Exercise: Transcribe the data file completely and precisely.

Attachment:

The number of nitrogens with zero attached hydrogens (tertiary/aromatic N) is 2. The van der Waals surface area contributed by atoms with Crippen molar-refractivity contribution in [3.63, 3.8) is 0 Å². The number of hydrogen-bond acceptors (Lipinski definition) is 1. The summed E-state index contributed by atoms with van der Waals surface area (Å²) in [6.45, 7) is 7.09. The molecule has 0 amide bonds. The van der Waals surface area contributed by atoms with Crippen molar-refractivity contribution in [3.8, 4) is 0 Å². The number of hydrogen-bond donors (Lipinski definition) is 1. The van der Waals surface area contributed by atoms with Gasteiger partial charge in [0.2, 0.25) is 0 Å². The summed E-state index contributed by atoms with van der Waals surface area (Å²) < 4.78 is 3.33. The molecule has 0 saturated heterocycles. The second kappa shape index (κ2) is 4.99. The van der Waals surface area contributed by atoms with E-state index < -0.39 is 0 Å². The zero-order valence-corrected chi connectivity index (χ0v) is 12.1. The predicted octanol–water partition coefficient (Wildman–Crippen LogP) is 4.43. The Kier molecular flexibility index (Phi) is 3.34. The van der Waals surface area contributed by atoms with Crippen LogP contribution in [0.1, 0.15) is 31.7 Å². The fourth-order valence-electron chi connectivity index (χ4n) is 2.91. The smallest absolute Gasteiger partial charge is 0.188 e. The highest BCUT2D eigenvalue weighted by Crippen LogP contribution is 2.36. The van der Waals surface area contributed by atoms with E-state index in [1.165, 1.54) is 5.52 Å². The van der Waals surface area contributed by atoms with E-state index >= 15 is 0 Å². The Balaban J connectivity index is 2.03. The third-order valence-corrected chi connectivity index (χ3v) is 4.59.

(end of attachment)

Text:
The number of nitrogens with zero attached hydrogens (tertiary/aromatic N) is 2. The van der Waals surface area contributed by atoms with Crippen molar-refractivity contribution in [3.63, 3.8) is 0 Å². The number of hydrogen-bond acceptors (Lipinski definition) is 1. The summed E-state index contributed by atoms with van der Waals surface area (Å²) in [6.45, 7) is 7.09. The molecule has 0 amide bonds. The van der Waals surface area contributed by atoms with Crippen molar-refractivity contribution in [3.8, 4) is 0 Å². The number of hydrogen-bond donors (Lipinski definition) is 1. The van der Waals surface area contributed by atoms with Gasteiger partial charge in [0.2, 0.25) is 0 Å². The summed E-state index contributed by atoms with van der Waals surface area (Å²) < 4.78 is 3.33. The molecule has 0 saturated heterocycles. The second kappa shape index (κ2) is 4.99. The van der Waals surface area contributed by atoms with E-state index < -0.39 is 0 Å². The zero-order valence-corrected chi connectivity index (χ0v) is 12.1. The predicted octanol–water partition coefficient (Wildman–Crippen LogP) is 4.43. The Kier molecular flexibility index (Phi) is 3.34. The van der Waals surface area contributed by atoms with Crippen LogP contribution in [0.1, 0.15) is 31.7 Å². The fourth-order valence-electron chi connectivity index (χ4n) is 2.91. The smallest absolute Gasteiger partial charge is 0.188 e. The highest BCUT2D eigenvalue weighted by Crippen LogP contribution is 2.36. The van der Waals surface area contributed by atoms with E-state index in [1.165, 1.54) is 5.52 Å². The van der Waals surface area contributed by atoms with E-state index >= 15 is 0 Å². The Balaban J connectivity index is 2.03. The third-order valence-corrected chi connectivity index (χ3v) is 4.59.